I have also witnessed "miracles" in the order of grace. I once personally received the grace of a profound repentance and bitter compunction for my sins, accompanied by an incontrolable need to weep profusely (something which I am not at all inclined to do by temperament). Catholic charismatics call this "the gift of tears," based on early Syrian monastic spirituality.

So I am strongly convinced that God can, and sometimes does, act (supernaturally) through these prayer gatherings. After all, whether you do it in Latin or in unintelligible tongues, "where there are two or three gathered together in my Name, there am I in the midst of them." (Ubi enim sunt duo vel tres congregati in nomine meo ibi sum in medio eorum. Mt. 18:20)

B. Nevertheless, "Charismatic worship" is obviously and completely out of place within the Roman Rite--in fact, Catholic liturgy in general. That is just not the way we Catholics worship God liturgically. The liturgy has its own principles and rubrics which are not to be tampered with.

Outside the liturgy, however, I do not (yet) have objections against charismatic worhsip in general. (Some particular practices are unsound and/or objectionable. Here I simply speak in general, meaning by "charismatic worship" simply a very expressive style of prayer.)

My thinking is: if you want to throw your hands up in the air when you pray and say halleluia a thousand times, go ahead... just don't do it during Mass!


GFvonB said...

These three categories seem to exclude the possibility that something is indeed supernatural, but not from God (i.e.: the daemonic). I, for one, am pretty sure (based on conversations with an exorcist) that at least some of what is going on in Medjugorje and the charismatic movement falls into this category.

franciscoromero said...

Thanks for your comment. If you read carefully, the category of "constat de non supernaturalitate" includes the demonic. By "supernaturalitas" we mean that stricly, as including only the "divinely" supernatural, and not the "demonically" supernatural. So the demonic falls outside of it.

In any case, at least based on what I know (maybe if I met your friend, the exorcist I would change my mind) I do not yet think it is so evident that Medjugorje and the Charismatic movement are demonic.

It is difficult to see why the devil would cause such a profound compunction for one's sins as is experienced along with the gift of tears; or why he would carry out such incredible portents when the Name of Jesus is invoked and his [the devil's] own name reproached and sent to the foot of the cross; or even why he would produce such a sweet odor of roses when the message of Fatima is read. But, again, I'm just saying it is difficult to see how all of these events could be demonic; not that they are for sure divinely caused.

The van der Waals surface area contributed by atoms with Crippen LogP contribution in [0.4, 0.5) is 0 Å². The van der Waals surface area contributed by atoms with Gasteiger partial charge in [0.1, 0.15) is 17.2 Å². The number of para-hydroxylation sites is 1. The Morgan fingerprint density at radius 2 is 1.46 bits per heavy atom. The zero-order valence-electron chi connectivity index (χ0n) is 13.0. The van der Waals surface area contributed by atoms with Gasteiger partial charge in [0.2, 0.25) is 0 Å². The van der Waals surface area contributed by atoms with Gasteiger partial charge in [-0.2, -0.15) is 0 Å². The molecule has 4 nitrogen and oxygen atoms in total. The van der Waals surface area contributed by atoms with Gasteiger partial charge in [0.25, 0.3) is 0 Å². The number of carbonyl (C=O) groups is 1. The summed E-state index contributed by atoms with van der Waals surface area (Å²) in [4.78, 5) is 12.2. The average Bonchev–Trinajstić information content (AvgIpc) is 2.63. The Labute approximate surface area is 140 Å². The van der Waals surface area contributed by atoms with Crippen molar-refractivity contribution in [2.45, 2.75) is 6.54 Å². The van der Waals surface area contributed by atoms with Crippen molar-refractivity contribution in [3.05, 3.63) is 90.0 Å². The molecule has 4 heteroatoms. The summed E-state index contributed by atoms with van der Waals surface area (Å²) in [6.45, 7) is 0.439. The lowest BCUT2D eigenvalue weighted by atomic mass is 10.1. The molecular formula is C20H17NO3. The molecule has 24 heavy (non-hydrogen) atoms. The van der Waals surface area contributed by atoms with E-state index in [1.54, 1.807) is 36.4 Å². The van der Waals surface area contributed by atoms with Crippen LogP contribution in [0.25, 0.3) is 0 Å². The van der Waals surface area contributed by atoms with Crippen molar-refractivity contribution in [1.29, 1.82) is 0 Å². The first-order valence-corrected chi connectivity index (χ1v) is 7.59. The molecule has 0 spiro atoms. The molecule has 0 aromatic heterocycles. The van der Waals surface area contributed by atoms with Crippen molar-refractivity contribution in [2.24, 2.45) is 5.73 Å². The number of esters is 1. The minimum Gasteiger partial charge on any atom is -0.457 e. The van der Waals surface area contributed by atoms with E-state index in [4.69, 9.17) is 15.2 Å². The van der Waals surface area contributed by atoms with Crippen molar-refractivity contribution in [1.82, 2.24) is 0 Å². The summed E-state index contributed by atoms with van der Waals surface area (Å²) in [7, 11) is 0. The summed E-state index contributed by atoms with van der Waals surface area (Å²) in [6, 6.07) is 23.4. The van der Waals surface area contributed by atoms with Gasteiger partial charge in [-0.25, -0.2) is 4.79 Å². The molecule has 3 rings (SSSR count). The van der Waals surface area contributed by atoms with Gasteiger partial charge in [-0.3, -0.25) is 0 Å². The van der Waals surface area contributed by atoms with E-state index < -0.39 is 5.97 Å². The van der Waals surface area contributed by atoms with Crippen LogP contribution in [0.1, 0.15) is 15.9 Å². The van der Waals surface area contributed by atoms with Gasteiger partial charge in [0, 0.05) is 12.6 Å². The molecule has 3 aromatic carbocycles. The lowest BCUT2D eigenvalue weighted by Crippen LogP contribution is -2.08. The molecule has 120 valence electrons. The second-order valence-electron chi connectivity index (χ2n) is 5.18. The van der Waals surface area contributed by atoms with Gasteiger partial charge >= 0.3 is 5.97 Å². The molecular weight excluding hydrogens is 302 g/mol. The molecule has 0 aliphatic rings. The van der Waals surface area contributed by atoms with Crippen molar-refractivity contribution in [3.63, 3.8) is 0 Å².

We traditionalists definitely are right about the true doctrine and the true worship of the Church, about the current crisis of the Church and about how She should return to its glorious traditions, etc. But it does not seem to me that we have a monopoly on God's mercy. After all, if faith is present, God can work miracles even in less-than-perfect circumstances to induce souls in the right path. At least that is what I thought he did with me.

GFvonB said...

Mea culpa, I missed that.

I'm not claiming that everything that happens at Medjugorje and in the Charismatic movement is daemonic, merely that some of it is. God can and does work miracles, even in the most unlikely of places.

Gregg said...

In order for something to be considered charismatic, I would think it would need to be more than merely expressive. As the name suggests, charismatic prayer is somehow related to the charismata of the Holy Spirit - talking in tongues, some sort of interior inspiration, a vision, prophecy, etc. Of course, any Catholic must believe that these do really occur, but where I think the Charismatics go wrong is to think that these things are far more common than they really are and that they can be channeled almost "on demand as it were".

Now, the errors of most Charismatics exceed these in my experience. Most are very anti-sacramental and they are often very disagreeable to the Tradition of the Church. They also often incorrectly think that the state of one's soul is indicated by the outward gifts that one receives.

Muriel said...

I have to disagree with you on your assessment on charismatic “worship”, because you base it on subjective experiences.

The human mind is a powerful instrument, and the healings you witnessed were in all likelihood temporary. If you had a chance for follow ups you would realize the “healings” were either due to natural causes or were the short-term variety. Let me guess, there were no seriously crippled people "healed". When God heals, the healing is complete and not temporary. That is not the case with charismatic “healings”.

Regarding your experiences, necromancers, occult mediums provide those too, (fragrance, feelings of peace, love, excessive emotions, religious zeal, etc.) These feel as real as the real McCoy.

Charismatic spirituality contradicts the Catholic faith. And the reason for that is quite simple. No collective, rational evaluation is possible: IT IS TECHNICALLY IMPOSSIBLE to bring SUBJECTIVE PERCEPTIONS, on which the Charismatic Renewal rests, INTO THE REALM OF CATHOLIC TRUTH.

Kevin Symonds said...

It is entirely possible that these visions at Medjugorje at demonic. When the 'Virgin' says, "The Bishop has no real love of God in his heart," that doesn't bode well that it is the Mother of God.


john konnor said...

john konnor said...